‘Game of Thrones’ Season 8 Episode 4: That’s Not Me

Mel Campbell
May 7 · 7 min read

An episode devoted to terrible decision-making reveals a pivot from shocking twists and moments of badass spectacle to quiet, tragic ironies.

Back in season one, Ned Stark laid out a future for his small daughter Arya: “You will marry a high lord and rule his castle, and your sons shall be knights, or princes and lords.”

“No,” she replied immediately. “That’s not me.”

Years later, heading north to rejoin her family, Arya encounters Nymeria, her former direwolf, who now heads a legendary pack in the Riverlands. When Nymeria refuses to come with her, Arya is wracked by a fresh pang of grief… but it eases when Arya realises: “That’s not you.”

We want our favourite stories to reflect humanity at its best, not its worst. We want to identify with goodness, honesty and equality of opportunity — not cruelty, oppression and broken promises. We want our storytelling to be feminist, antiracist and queer, to celebrate solidarity and model allyship.

But that’s not Game of Thrones, which has always punished its most idealistic, honourable characters, and continued to do so this episode. To me, we were watching the characters fucking up, not the storytelling — give or take some actual production errors. Perhaps this episode felt full of upsetting choices because those choices took people further from their true selves.

Brienne licks her thumb to rub a bit of Vegemite off Jaime’s face as he heads off to school.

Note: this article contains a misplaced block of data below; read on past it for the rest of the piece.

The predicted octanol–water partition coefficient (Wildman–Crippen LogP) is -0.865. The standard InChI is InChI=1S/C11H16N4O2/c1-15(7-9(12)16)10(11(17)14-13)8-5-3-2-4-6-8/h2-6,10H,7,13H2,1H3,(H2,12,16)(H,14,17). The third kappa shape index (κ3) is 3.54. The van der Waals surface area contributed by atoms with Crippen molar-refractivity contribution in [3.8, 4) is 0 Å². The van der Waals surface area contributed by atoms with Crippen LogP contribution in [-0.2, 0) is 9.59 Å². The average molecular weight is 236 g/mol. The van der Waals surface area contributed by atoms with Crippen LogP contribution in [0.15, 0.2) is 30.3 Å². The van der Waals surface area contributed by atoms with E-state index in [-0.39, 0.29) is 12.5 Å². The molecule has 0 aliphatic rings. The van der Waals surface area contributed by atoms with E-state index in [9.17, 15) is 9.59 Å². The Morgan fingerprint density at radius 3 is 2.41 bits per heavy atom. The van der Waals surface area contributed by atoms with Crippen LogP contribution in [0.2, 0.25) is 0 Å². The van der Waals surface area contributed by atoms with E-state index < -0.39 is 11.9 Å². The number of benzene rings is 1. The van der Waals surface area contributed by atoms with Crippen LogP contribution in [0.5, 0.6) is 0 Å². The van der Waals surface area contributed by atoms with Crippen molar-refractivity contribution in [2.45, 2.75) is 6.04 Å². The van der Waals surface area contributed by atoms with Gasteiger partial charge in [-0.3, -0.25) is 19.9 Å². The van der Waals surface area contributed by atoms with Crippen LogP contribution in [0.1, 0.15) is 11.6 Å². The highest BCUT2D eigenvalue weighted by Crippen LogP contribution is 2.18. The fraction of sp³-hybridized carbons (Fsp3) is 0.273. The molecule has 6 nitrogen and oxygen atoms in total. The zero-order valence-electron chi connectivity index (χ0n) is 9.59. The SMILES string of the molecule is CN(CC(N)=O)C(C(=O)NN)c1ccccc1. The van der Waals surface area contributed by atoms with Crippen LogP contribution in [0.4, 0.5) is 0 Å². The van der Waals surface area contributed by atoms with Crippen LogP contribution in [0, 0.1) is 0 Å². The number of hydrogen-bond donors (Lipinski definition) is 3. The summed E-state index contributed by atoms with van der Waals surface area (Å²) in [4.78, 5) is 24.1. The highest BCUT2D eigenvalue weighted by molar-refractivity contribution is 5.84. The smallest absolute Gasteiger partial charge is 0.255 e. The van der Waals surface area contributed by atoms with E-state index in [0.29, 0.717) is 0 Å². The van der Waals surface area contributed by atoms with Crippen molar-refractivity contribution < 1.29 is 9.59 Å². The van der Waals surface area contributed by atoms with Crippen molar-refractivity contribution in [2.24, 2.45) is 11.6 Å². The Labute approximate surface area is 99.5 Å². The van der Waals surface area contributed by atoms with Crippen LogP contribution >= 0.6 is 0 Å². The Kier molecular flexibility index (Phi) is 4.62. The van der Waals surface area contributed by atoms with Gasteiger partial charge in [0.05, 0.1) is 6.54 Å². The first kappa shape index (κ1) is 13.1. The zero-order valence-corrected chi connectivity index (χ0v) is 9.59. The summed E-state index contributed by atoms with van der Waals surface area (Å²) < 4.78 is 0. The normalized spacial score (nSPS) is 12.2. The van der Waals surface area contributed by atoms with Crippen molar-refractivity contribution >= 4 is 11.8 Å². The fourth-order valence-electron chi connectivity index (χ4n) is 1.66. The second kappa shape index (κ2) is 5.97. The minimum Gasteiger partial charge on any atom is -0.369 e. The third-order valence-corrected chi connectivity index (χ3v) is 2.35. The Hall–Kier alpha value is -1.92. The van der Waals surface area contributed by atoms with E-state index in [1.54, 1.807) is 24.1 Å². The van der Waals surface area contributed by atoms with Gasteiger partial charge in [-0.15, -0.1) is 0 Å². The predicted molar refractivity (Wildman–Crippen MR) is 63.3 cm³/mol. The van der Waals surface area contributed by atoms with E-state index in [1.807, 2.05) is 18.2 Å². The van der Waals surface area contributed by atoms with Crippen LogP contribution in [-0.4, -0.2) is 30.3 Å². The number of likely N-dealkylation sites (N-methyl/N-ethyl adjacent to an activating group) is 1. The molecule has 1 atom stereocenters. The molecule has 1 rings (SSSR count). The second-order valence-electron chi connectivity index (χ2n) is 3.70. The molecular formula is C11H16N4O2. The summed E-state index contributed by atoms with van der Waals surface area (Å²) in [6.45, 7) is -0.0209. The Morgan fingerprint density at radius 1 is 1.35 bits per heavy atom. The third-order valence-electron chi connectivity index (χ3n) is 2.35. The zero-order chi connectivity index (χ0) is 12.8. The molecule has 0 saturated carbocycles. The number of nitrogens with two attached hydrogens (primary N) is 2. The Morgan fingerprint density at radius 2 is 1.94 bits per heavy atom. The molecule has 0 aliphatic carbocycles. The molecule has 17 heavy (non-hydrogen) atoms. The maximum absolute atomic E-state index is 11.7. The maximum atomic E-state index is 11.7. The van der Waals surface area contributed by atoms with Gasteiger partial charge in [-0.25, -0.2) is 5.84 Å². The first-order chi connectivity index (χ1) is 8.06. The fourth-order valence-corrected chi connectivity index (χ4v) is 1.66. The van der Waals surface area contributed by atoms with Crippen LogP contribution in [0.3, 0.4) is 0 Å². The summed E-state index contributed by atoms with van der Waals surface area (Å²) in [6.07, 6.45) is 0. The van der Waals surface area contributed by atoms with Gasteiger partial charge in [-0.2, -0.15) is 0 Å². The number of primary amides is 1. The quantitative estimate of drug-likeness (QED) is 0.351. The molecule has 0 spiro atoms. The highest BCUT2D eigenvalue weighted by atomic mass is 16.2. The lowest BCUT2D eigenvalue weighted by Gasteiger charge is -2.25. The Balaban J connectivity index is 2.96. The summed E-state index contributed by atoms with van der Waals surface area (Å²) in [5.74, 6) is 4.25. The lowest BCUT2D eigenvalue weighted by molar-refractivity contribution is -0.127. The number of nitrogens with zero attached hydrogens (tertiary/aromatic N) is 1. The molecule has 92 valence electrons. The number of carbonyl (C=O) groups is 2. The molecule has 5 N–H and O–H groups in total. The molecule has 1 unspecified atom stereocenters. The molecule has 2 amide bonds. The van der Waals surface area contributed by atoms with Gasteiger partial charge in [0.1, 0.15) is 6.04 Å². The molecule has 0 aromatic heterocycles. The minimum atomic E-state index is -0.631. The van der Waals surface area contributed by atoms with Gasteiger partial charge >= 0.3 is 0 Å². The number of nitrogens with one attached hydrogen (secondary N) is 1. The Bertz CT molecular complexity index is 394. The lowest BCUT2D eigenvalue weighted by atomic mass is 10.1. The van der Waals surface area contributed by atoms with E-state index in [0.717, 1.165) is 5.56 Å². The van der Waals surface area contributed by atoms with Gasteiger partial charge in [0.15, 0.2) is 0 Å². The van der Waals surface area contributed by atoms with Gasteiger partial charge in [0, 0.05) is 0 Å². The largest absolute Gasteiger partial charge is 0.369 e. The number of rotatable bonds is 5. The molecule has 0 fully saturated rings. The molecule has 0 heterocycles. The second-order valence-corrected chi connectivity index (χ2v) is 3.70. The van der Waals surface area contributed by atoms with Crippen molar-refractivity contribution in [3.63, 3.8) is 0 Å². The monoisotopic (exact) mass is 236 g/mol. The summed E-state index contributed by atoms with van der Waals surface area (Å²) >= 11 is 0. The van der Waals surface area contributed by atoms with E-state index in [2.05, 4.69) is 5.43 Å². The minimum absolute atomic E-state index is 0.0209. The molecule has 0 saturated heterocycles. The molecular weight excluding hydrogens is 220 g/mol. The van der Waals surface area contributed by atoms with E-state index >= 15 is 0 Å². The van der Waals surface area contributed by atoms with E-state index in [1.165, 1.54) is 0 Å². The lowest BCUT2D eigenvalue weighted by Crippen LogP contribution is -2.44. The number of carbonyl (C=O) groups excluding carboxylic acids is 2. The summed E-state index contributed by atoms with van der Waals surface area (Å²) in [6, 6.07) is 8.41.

The spark between Jaime and Brienne has always been the moral conflict between their mutual intimacy and their divergent allegiances. It’s a classic romance narrative: she despised the Kingslayer’s dishonour but grew to love him after he defended her and revealed his inner torment. Meanwhile, Jaime came to see through Brienne’s defensive taciturnity to her immense capacity for tenderness. She allows Jaime to feel like the good man she staunchly believes him to be.

He seeks her out after the banquet, knowing how Tyrion’s drinking game had humiliated her. This was no pity fuck; Jaime had just located the desire in his complex mix of feelings for her. Brienne’s all in, while he hesitates: “I don’t want things ‘growing on me’,” he says; and later, “I’ve never slept with a knight before.”

He’s never slept with anyone but his sister before. His tragedy is that, unlike only child Brienne, he’s never been free to choose his own loyalties. Just two episodes ago he defiantly told Daenerys, “Everything I did, I did for my house and my family.” And his eyes glimmered with pain as he told Brienne he was returning to Cersei: “She’s hateful… and so am I.”

This isn’t callousness; it’s self-loathing. A lot of heat has been tooken about how Sansa Stark’s trauma has moulded her; but Tywin Lannister subjected Cersei, Jaime and Tyrion to a lifetime of emotional abuse. He disparaged them at every turn, forced them to compete for his approval, and groomed them to depend only on each other. (Reminder: Tywin and Joanna Lannister were cousins.)